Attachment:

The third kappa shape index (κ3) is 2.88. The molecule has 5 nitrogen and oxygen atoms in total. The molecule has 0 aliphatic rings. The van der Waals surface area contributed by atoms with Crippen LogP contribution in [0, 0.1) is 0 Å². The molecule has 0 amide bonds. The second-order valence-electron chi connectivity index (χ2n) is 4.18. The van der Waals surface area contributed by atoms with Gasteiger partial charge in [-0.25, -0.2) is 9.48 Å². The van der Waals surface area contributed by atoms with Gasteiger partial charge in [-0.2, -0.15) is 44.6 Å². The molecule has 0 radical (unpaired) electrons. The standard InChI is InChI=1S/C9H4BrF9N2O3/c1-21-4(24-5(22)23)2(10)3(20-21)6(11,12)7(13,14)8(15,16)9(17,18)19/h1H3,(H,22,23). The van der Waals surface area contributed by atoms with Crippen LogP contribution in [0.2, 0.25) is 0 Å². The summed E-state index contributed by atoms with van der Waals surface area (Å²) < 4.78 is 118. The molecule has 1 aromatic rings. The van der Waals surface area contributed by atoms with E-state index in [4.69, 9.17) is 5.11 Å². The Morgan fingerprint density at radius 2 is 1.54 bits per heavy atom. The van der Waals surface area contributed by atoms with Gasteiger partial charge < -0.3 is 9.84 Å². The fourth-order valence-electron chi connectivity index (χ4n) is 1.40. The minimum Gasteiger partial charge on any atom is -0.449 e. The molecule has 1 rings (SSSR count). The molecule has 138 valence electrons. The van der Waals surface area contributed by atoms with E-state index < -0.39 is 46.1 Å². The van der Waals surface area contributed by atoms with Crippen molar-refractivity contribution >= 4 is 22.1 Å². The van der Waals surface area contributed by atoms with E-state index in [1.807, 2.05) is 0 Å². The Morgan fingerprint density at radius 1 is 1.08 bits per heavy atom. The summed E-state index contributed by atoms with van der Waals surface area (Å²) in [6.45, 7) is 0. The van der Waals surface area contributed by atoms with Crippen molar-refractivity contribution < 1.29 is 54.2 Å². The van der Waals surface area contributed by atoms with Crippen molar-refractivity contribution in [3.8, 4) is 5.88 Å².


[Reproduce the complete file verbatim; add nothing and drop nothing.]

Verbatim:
The third kappa shape index (κ3) is 2.88. The molecule has 5 nitrogen and oxygen atoms in total. The molecule has 0 aliphatic rings. The van der Waals surface area contributed by atoms with Crippen LogP contribution in [0, 0.1) is 0 Å². The molecule has 0 amide bonds. The second-order valence-electron chi connectivity index (χ2n) is 4.18. The van der Waals surface area contributed by atoms with Gasteiger partial charge in [-0.25, -0.2) is 9.48 Å². The van der Waals surface area contributed by atoms with Gasteiger partial charge in [-0.2, -0.15) is 44.6 Å². The molecule has 0 radical (unpaired) electrons. The standard InChI is InChI=1S/C9H4BrF9N2O3/c1-21-4(24-5(22)23)2(10)3(20-21)6(11,12)7(13,14)8(15,16)9(17,18)19/h1H3,(H,22,23). The van der Waals surface area contributed by atoms with Crippen LogP contribution in [0.2, 0.25) is 0 Å². The summed E-state index contributed by atoms with van der Waals surface area (Å²) < 4.78 is 118. The molecule has 1 aromatic rings. The van der Waals surface area contributed by atoms with E-state index in [4.69, 9.17) is 5.11 Å². The Morgan fingerprint density at radius 2 is 1.54 bits per heavy atom. The van der Waals surface area contributed by atoms with Gasteiger partial charge < -0.3 is 9.84 Å². The fourth-order valence-electron chi connectivity index (χ4n) is 1.40. The minimum Gasteiger partial charge on any atom is -0.449 e. The molecule has 1 rings (SSSR count). The molecule has 138 valence electrons. The van der Waals surface area contributed by atoms with E-state index < -0.39 is 46.1 Å². The van der Waals surface area contributed by atoms with Crippen molar-refractivity contribution >= 4 is 22.1 Å². The van der Waals surface area contributed by atoms with E-state index in [1.807, 2.05) is 0 Å². The Morgan fingerprint density at radius 1 is 1.08 bits per heavy atom. The summed E-state index contributed by atoms with van der Waals surface area (Å²) in [6.45, 7) is 0. The van der Waals surface area contributed by atoms with Crippen molar-refractivity contribution < 1.29 is 54.2 Å². The van der Waals surface area contributed by atoms with Crippen molar-refractivity contribution in [3.8, 4) is 5.88 Å².